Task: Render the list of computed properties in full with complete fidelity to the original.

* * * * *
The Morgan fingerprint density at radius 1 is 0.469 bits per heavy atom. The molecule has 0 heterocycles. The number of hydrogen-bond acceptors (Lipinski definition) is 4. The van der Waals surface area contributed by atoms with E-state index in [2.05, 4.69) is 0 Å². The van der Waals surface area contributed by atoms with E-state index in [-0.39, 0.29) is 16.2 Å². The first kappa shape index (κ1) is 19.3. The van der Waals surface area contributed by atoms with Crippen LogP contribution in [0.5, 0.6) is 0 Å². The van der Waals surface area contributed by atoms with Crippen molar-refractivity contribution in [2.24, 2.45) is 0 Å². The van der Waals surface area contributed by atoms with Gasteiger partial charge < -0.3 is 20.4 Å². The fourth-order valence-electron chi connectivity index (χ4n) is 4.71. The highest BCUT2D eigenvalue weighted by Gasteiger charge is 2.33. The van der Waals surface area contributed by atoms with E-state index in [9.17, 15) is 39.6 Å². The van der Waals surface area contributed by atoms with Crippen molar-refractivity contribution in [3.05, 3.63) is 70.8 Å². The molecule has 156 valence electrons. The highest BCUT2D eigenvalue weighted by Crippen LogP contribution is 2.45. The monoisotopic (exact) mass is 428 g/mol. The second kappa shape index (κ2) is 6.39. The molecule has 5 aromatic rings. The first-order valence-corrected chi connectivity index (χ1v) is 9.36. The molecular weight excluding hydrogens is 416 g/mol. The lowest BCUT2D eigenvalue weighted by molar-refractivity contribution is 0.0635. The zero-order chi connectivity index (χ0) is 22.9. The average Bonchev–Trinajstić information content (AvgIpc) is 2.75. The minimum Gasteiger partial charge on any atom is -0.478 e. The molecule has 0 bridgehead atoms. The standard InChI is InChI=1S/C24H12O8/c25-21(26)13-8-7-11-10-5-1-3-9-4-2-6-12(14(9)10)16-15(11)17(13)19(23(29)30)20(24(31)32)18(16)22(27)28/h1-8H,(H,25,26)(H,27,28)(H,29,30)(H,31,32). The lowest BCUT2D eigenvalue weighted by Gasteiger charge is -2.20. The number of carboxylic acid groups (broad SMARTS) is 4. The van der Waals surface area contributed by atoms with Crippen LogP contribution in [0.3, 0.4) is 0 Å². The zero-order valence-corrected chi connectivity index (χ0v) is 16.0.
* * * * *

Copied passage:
The Morgan fingerprint density at radius 1 is 0.469 bits per heavy atom. The molecule has 0 heterocycles. The number of hydrogen-bond acceptors (Lipinski definition) is 4. The van der Waals surface area contributed by atoms with E-state index in [2.05, 4.69) is 0 Å². The van der Waals surface area contributed by atoms with E-state index in [-0.39, 0.29) is 16.2 Å². The first kappa shape index (κ1) is 19.3. The van der Waals surface area contributed by atoms with Crippen LogP contribution in [0.5, 0.6) is 0 Å². The van der Waals surface area contributed by atoms with Crippen molar-refractivity contribution in [2.24, 2.45) is 0 Å². The van der Waals surface area contributed by atoms with Gasteiger partial charge < -0.3 is 20.4 Å². The fourth-order valence-electron chi connectivity index (χ4n) is 4.71. The highest BCUT2D eigenvalue weighted by Gasteiger charge is 2.33. The van der Waals surface area contributed by atoms with E-state index in [9.17, 15) is 39.6 Å². The van der Waals surface area contributed by atoms with Crippen molar-refractivity contribution in [3.05, 3.63) is 70.8 Å². The molecule has 156 valence electrons. The highest BCUT2D eigenvalue weighted by Crippen LogP contribution is 2.45. The monoisotopic (exact) mass is 428 g/mol. The second kappa shape index (κ2) is 6.39. The molecule has 5 aromatic rings. The first-order valence-corrected chi connectivity index (χ1v) is 9.36. The molecular weight excluding hydrogens is 416 g/mol. The lowest BCUT2D eigenvalue weighted by molar-refractivity contribution is 0.0635. The zero-order chi connectivity index (χ0) is 22.9. The average Bonchev–Trinajstić information content (AvgIpc) is 2.75. The minimum Gasteiger partial charge on any atom is -0.478 e. The molecule has 0 bridgehead atoms. The standard InChI is InChI=1S/C24H12O8/c25-21(26)13-8-7-11-10-5-1-3-9-4-2-6-12(14(9)10)16-15(11)17(13)19(23(29)30)20(24(31)32)18(16)22(27)28/h1-8H,(H,25,26)(H,27,28)(H,29,30)(H,31,32). The lowest BCUT2D eigenvalue weighted by Gasteiger charge is -2.20. The number of carboxylic acid groups (broad SMARTS) is 4. The van der Waals surface area contributed by atoms with Crippen LogP contribution in [0.3, 0.4) is 0 Å². The zero-order valence-corrected chi connectivity index (χ0v) is 16.0.